Mental Health

Mandy Kloppers

5 Tips to Help Reduce Period Pain and Bloating

A woman can have around 420 periods in her lifetime. These days periods can start from as young as ten years old, leaving girls dealing with monthly bleeds and symptoms until potentially around their early 50s, which is when menopause starts and brings a whole new experience.


Periods are well known for arriving with a range of symptoms from PMS, causing mood swings and fluctuations in mental health, or pain, bloating, cramping, increased appetite, and/or cravings, and much more. No two women experience tiger periods the same way, and as such, not all remedies will work for each woman. But there are some small things you can do to ease any discomfort you feel once your period comes around.


Heat Therapy

Heat therapy can be extremely helpful in relaxing the body and easing cramps. Using heat pads or water bottles, hot baths and shoes, or a heated blanket can all be great options for reducing period cramps and easing this symptom.


Take OTC Medication

While many over-the-counter (OTC) medications won’t altogether remove the pain from your period, they can help reduce the pain and discomfort you are in. Paracetamol and ibuprofen can be highly beneficial when used in conjunction with each and taken correctly (each one can be taken at regular intervals; paracetamol can be taken four times daily, while ibuprofen can be taken three times daily. By spacing out when you take your medication from the first time you feel pain, you can use OTC medications to help you ease your painful periods.



Birth control methods have long been used to assist with irregular or painful periods. Oral contraceptives and IUDs are effective in helping people who experience a range of symptoms or pain when they get their periods. In some women, an IUD can help to stop or result in periods, while for others taking the pill can not only help with contraception if you are sexually active, but it can regulate hormones to help thin the uterine lining so it sheds easier, making periods more stable and less painful.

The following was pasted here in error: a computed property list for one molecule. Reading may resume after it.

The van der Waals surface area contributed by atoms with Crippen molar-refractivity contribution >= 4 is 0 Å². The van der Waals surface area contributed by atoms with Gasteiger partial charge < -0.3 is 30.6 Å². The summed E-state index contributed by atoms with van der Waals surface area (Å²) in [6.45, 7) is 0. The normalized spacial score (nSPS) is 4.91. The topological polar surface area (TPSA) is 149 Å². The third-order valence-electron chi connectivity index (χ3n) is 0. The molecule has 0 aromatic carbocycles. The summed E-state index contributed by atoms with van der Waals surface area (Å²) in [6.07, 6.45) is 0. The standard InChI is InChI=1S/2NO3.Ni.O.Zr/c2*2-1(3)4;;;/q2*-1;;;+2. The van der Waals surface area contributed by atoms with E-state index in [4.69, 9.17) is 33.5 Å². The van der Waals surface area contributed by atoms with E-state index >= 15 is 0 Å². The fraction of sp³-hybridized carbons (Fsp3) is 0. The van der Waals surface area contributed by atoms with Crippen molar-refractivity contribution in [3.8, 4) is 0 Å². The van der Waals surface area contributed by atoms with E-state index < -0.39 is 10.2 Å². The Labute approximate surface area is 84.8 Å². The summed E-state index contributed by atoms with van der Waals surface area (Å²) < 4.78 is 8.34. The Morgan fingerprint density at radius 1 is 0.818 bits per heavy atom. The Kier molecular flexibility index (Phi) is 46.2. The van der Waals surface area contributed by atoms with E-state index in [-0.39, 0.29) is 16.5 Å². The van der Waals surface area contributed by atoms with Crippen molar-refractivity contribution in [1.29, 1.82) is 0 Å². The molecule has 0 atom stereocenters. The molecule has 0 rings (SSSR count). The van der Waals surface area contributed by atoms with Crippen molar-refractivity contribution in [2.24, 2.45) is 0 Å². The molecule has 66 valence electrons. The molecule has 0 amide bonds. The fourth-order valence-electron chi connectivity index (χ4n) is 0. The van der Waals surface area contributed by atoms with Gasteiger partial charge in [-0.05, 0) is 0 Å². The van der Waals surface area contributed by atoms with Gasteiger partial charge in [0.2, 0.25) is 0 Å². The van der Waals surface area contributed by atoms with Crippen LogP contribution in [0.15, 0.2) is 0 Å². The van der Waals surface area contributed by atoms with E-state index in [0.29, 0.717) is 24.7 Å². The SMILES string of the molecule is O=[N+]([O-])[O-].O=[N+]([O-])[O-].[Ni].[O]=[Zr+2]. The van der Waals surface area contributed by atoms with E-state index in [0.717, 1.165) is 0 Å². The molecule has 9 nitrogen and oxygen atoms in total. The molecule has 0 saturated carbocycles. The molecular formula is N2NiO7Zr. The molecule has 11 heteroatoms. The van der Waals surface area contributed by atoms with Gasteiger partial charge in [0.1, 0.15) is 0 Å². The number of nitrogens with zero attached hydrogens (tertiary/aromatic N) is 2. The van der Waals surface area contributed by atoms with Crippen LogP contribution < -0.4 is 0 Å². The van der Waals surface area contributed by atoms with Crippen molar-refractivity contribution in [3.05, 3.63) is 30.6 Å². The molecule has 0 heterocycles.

Drink More Water

Being properly hydrated can help you to reduce your monthly bloating if you experience it. While it might not eliminate it completely, it can alleviate it and help to reduce the pain associated with bloating. Alternatively, when the bloating and pain hits, drinking warm water or even herbal teas (chamomile and fennel in particular) can help you to reduce pain and bloating when it is at its worst.


Eat Healthily

While you might want to reach for all the junk food you can find, some foods high in sugars and fats can contribute to your bloating and make you feel even worse. Some foods are thought to have anti-inflammatory properties to help you reduce bloating and offer pain relief, including pineapple, fatty fish, leafy greens, almonds, and walnuts.


Painful periods are sadly all too common; however, it is worth talking to your doctor if you experience any of your period’s symptoms that seem outside of the norm, as they can indicate something else is at play, such as endometriosis. You know your body best, and trying various remedies and medications can help you pinpoint what does and, more importantly, what doesn’t work for you when your period arrives.

&Image by Saranya7 from Pixabay;